Brimming with poke and power, the G40 proved that Volkswagen's diminuitive Polo could fight it out with the hot-hatch greats...
The Polo had long been established as a sensible, reliable and well-made supermini before the G40 was introduced in 1991. The Polo range had received a facelift in 1990 – bringing its looks bang up to date. The G40 took this further, with BBS alloys and a wider body. It looked how hot hatches wanted to look in the 1990s – it was the aspirational Polo, a car people lusted after - and deservedly so. 116bhp powering a three-door body weighing just 830kg was always going to be fun, and the whine from the supercharger is as delightful as it is addictive. The sharp handling cemented its status is hot hatch royalty.
In the late 2000s, when the car was at its lowest price, many were modified and even some were scrapped. Now, an appreciating car, it’s the time to buy the little supercharged bundle of madness and use it how it was intended.
TORQUE 111lb ft@3800rpm
MAXIMUM SPEED 121mph
TRANSMISSION FWD, five-speed manual
WHAT TO LOOK FOR
Super duper charger
A rebuild of the supercharger is recommended every 30-40,000 miles, which costs between £200- 400, worth baring in mind when buying one. Failed bearings are the biggest issue, worn oil seals will leave a lot of oil in the boost hoses (particularly the boost return, which comes out of the top of the throttle body), worn apex seals cause a slight loss of boost but can eventually come out of their grooves and cause a mess.
As rebuilds are a common affair, it's not unusual for the supercharger to be ported for better airflow while it's apart. None of that is problematic, but be wary if the pulley is smaller than 65mm. The supercharger tensions the alternator/charger belt, and it takes a lot of tension to avoid belt slip on a small pulley.
Only fuels and hoses
If the supercharger has been modified, fuel lines need changing accordingly. If it’s recently had a new line fitted, that’s good. If not, then renew it just to be safe – get the injectors checked. Some modified cars require super unleaded fuel – ask the previous owners about this.
Rust – where to look
Rust affects Polos in different ways. Earlier models are more prone to it, with pre-‘94 cars especially bad. They often suffer from rotten battery trays; so don't be surprised if it's had a repair. There's a seam along both sills, which is frequently damaged by careless trolley jacking, so check that. Otherwise, the windscreen frame, bottoms of the wings and the panel behind the filler neck are susceptible too.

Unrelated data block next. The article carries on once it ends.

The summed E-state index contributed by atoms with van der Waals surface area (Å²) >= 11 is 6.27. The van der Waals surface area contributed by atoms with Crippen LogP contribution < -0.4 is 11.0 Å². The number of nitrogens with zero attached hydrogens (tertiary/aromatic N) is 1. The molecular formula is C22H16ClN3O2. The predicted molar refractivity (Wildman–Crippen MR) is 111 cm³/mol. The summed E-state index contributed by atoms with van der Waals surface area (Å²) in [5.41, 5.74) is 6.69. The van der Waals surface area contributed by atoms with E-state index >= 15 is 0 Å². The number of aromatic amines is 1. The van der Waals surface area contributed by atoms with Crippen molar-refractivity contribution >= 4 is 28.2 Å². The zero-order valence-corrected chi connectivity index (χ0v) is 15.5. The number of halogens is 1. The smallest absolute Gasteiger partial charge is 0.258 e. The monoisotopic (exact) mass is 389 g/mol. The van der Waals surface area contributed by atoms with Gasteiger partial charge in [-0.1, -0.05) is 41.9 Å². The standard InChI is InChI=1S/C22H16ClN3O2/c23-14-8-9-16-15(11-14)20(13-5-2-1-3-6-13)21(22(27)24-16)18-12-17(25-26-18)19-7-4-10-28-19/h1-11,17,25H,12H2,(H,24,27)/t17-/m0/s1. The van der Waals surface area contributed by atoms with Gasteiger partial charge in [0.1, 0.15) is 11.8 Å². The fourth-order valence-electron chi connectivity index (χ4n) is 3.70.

G40 gearboxes are weak and most would have had a replacement at some point. There are plenty of cars with the five-speed gearbox from a 1.3 SPI Polo, which has similar ratios. The gearbox code is on the top of the bell housing, on the flat bit of metal next to the plastic bung for the clutch inspection hole. Originality isn’t everything with these cars, but the original ATV gearbox is more desirable – good ‘boxes start from £250.
Has it got the right bits?
The grille (G40) and tailgate (Polo_G40) badges are obsolete and trade for a lot of money, and there's a good market for the black Volkswagen roundels too. View it as desirable if they're all present and correct. The same is true for the gutter trims on each side of the roof. They're obsolete, and get brittle with age so are near impossible to remove neatly from a scrap car. The black roof lining is a nightmare to remove and replace, too, so check that's in good condition. The G40 is the only Polo to have a 160mph speedometer. If you're looking at a car with a 120mph speedometer, then it's worth questioning why.
Air filter nightmares
Foam air filters are a definite no-no on a G40. The foam can lose small pieces, which cause all sorts of damage to the supercharger. Cotton air filters are fine (drop-in, or bolt-on) and are quite common.
Check for twists as a sign of an accident on the chassis legs and look at the area directly under the expansion tank to see if it's cracked. Although this is more common on heavily modified cars, it has been known for standard ones to crack the chassis leg too.
The Volkswagen Polo was a luxury good, an item of want rather than that of necessity. It’s possible the buying public of 1991 wasn’t ready for a supercharged Polo – VW only sold 616 in its first four years in the UK. It’s that rarity, teamed with the overall driving experience that makes it so alluring in 2015. Hot hatches are like fine wines – they get better with age. If you find a G40 that’s been well looked after, has had minor modifications made to it and it’s priced keenly, you’ll be on your way to owning a brilliant, rare and usable every day classic.